The Topkapi Palace is the biggest and one of the most popular sites to visit in Istanbul. It was built in between 1466 and 1478 by the sultan Mehmet II on top of a hill in a small peninsula, dominating the Golden Horn to the north, the Sea of Marmara to the south, and the Bosphorus strait to the north east, with great views of the Asian side as well. The palace was the political center of the Ottoman Empire between the 15th and 19th centuries, until they built Dolmabahce Palace by the waterside. The palace was opened to the public as a museum in 1924 by the order of Ataturk. The Istanbul Archaeology Museum consists of three museums: the Archaeological Museum, the Museum of the Ancient Orient and the Tiled Pavilion Museum or Museum of Islamic Art. The three museums house over one million objects that represent almost all the eras and civilisations in world history. As part of the core collection, on the second floor, they have spectacular collection of Greco-Roman sculpture from the 6th century BCE to the 2nd century CE. Since almost all the important eras of sculpture in this time period were on display, I have compiled a history of Greek and Roman Sculpture.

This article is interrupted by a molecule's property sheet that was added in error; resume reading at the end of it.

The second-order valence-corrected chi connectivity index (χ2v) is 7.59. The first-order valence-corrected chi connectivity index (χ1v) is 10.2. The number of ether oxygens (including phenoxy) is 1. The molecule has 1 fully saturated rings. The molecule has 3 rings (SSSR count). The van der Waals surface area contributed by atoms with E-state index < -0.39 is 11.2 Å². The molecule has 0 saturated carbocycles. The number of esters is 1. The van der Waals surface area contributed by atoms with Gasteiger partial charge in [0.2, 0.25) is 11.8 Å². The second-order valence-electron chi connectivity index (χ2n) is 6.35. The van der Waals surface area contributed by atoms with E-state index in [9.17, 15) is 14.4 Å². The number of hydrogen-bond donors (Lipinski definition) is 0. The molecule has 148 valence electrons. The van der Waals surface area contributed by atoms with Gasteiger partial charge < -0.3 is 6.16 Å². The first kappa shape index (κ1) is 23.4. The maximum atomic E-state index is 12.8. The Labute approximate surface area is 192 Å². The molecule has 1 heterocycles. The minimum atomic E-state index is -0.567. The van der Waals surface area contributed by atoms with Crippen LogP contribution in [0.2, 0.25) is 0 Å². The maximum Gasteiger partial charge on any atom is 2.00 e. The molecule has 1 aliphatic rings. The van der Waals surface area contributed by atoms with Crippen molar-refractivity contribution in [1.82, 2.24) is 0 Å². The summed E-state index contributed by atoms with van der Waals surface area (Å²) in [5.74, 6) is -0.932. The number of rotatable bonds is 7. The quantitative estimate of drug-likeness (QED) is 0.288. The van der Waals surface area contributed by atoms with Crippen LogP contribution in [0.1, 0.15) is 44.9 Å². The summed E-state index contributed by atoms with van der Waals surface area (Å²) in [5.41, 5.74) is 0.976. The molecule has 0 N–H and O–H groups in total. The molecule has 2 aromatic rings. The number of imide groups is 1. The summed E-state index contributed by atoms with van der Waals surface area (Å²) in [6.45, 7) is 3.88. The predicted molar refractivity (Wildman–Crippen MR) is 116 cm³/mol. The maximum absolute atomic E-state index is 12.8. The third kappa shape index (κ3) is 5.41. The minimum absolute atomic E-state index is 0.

I stumbled on a really great blog on places in and around Death Valley by a guy named Steve Hall, aptly named “Death Valley Adventures”. His blog is particularly great because there are few maps and/or information on most of the area surrounding Death Valley. It encouraged me to do a little exploring on my own. I decided to drive home from Los Angeles to Las Vegas on the Fourth of July through the Searles Valley, Panamint Valley, Death Valley to Furnace Creek Inn and then on home. These valleys are between the Argus, Slate, and Panamint Ranges which are oriented north-south, or toward the north-northwest. The El Paso Mountains, Spangler Hills, Straw Peak in the Slate Range, and Quail Mountains are oriented east-west, and the Owlshead Mountains are arranged in a semi-circular pattern south of the valleys. Aside from the geology, there are some interesting places to see along this little drive and of course some of our beautiful desert flora. Admittedly it extended the trip home by a few hours but the scenery was worth the lost time.